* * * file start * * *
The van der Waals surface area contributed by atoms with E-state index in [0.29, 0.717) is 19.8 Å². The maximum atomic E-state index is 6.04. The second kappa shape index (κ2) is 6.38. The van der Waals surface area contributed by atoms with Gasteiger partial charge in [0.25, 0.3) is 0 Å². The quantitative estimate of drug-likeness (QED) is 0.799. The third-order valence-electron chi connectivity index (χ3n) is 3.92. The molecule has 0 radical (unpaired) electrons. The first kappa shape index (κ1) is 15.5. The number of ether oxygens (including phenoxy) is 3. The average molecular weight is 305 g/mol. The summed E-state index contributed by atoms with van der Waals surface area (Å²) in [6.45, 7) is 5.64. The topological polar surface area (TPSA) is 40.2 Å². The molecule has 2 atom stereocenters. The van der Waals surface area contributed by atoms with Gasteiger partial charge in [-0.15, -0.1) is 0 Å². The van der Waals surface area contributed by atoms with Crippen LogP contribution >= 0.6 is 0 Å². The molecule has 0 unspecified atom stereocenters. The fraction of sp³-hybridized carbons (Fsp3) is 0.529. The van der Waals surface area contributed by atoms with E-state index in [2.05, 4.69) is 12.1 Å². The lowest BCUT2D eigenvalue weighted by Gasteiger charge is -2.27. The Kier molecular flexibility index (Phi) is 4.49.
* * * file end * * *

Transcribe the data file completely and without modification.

The van der Waals surface area contributed by atoms with E-state index in [0.29, 0.717) is 19.8 Å². The maximum atomic E-state index is 6.04. The second kappa shape index (κ2) is 6.38. The van der Waals surface area contributed by atoms with Gasteiger partial charge in [0.25, 0.3) is 0 Å². The quantitative estimate of drug-likeness (QED) is 0.799. The third-order valence-electron chi connectivity index (χ3n) is 3.92. The molecule has 0 radical (unpaired) electrons. The first kappa shape index (κ1) is 15.5. The number of ether oxygens (including phenoxy) is 3. The average molecular weight is 305 g/mol. The summed E-state index contributed by atoms with van der Waals surface area (Å²) in [6.45, 7) is 5.64. The topological polar surface area (TPSA) is 40.2 Å². The molecule has 2 atom stereocenters. The van der Waals surface area contributed by atoms with Gasteiger partial charge in [-0.15, -0.1) is 0 Å². The van der Waals surface area contributed by atoms with Crippen LogP contribution >= 0.6 is 0 Å². The molecule has 0 unspecified atom stereocenters. The fraction of sp³-hybridized carbons (Fsp3) is 0.529. The van der Waals surface area contributed by atoms with E-state index in [2.05, 4.69) is 12.1 Å². The lowest BCUT2D eigenvalue weighted by Gasteiger charge is -2.27. The Kier molecular flexibility index (Phi) is 4.49.